-- 8.4(d): Engaging in conduct prejudicial to the administration of justice.

Separately, Geller was criminally charged in March 2013 with five counts of Class D felony tax evasion for failing to file Indiana individual or business income tax returns for the years 2007 through 2011.

According to the Marion County Prosecutor’s Office, Geller is due in Marion Superior Criminal Court 25 for a pretrial conference on May 29. His trial date is currently set for June 10.

Geller was admitted to practice in 1989.

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  1. CCHP's real accomplishment is the 2015 law signed by Gov Pence that basically outlaws any annexation that is forced where a 65% majority of landowners in the affected area disagree. Regardless of whether HP wins or loses, the citizens of Indiana will not have another fiasco like this. The law Gov Pence signed is a direct result of this malgovernance.

  2. I gave tempparry guardship to a friend of my granddaughter in 2012. I went to prison. I had custody. My daughter went to prison to. We are out. My daughter gave me custody but can get her back. She was not order to give me custody . but now we want granddaughter back from friend. She's 14 now. What rights do we have

  3. This sure is not what most who value good governance consider the Rule of Law to entail: "In a letter dated March 2, which Brizzi forwarded to IBJ, the commission dismissed the grievance “on grounds that there is not reasonable cause to believe that you are guilty of misconduct.”" Yet two month later reasonable cause does exist? (Or is the commission forging ahead, the need for reasonable belief be damned? -- A seeming violation of the Rules of Profession Ethics on the part of the commission) Could the rule of law theory cause one to believe that an explanation is in order? Could it be that Hoosier attorneys live under Imperial Law (which is also a t-word that rhymes with infamy) in which the Platonic guardians can do no wrong and never owe the plebeian class any explanation for their powerful actions. (Might makes it right?) Could this be a case of politics directing the commission, as celebrated IU Mauer Professor (the late) Patrick Baude warned was happening 20 years ago in his controversial (whisteblowing) ethics lecture on a quite similar topic: http://www.repository.law.indiana.edu/cgi/viewcontent.cgi?article=1498&context=ilj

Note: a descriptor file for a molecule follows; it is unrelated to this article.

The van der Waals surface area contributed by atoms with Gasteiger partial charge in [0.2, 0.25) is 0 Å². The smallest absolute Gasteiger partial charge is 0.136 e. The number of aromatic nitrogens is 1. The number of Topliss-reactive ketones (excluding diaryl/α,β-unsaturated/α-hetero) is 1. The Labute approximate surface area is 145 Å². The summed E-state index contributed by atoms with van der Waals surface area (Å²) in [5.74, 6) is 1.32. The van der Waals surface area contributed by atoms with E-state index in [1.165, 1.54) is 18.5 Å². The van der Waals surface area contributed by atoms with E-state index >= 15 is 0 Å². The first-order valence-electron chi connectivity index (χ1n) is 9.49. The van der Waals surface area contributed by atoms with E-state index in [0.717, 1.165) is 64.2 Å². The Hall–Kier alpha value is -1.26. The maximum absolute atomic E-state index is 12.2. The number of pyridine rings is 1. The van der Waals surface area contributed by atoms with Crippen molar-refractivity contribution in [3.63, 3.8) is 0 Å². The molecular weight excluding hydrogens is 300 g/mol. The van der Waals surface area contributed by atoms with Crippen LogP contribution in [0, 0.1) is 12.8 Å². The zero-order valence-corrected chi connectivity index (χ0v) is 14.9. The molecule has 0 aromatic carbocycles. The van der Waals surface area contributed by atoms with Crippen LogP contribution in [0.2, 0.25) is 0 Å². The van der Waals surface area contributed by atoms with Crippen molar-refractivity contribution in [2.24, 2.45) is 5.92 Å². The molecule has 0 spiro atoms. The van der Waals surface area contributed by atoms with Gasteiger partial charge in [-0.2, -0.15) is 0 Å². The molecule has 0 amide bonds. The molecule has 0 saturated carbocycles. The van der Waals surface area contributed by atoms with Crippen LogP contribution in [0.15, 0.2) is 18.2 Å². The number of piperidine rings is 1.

4. I have a case presently pending cert review before the SCOTUS that reveals just how Indiana regulates the bar. I have been denied licensure for life for holding the wrong views and questioning the grand inquisitors as to their duties as to state and federal constitutional due process. True story: https://www.scribd.com/doc/299040839/2016Petitionforcert-to-SCOTUS Shorter, Amici brief serving to frame issue as misuse of govt licensure: https://www.scribd.com/doc/312841269/Thomas-More-Society-Amicus-Brown-v-Ind-Bd-of-Law-Examiners

  5. Here's an idea...how about we MORE heavily regulate the law schools to reduce the surplus of graduates, driving starting salaries up for those new grads, so that we can all pay our insane amount of student loans off in a reasonable amount of time and then be able to afford to do pro bono & low-fee work? I've got friends in other industries, radiology for example, and their schools accept a very limited number of students so there will never be a glut of new grads and everyone's pay stays high. For example, my radiologist friend's school accepted just six new students per year.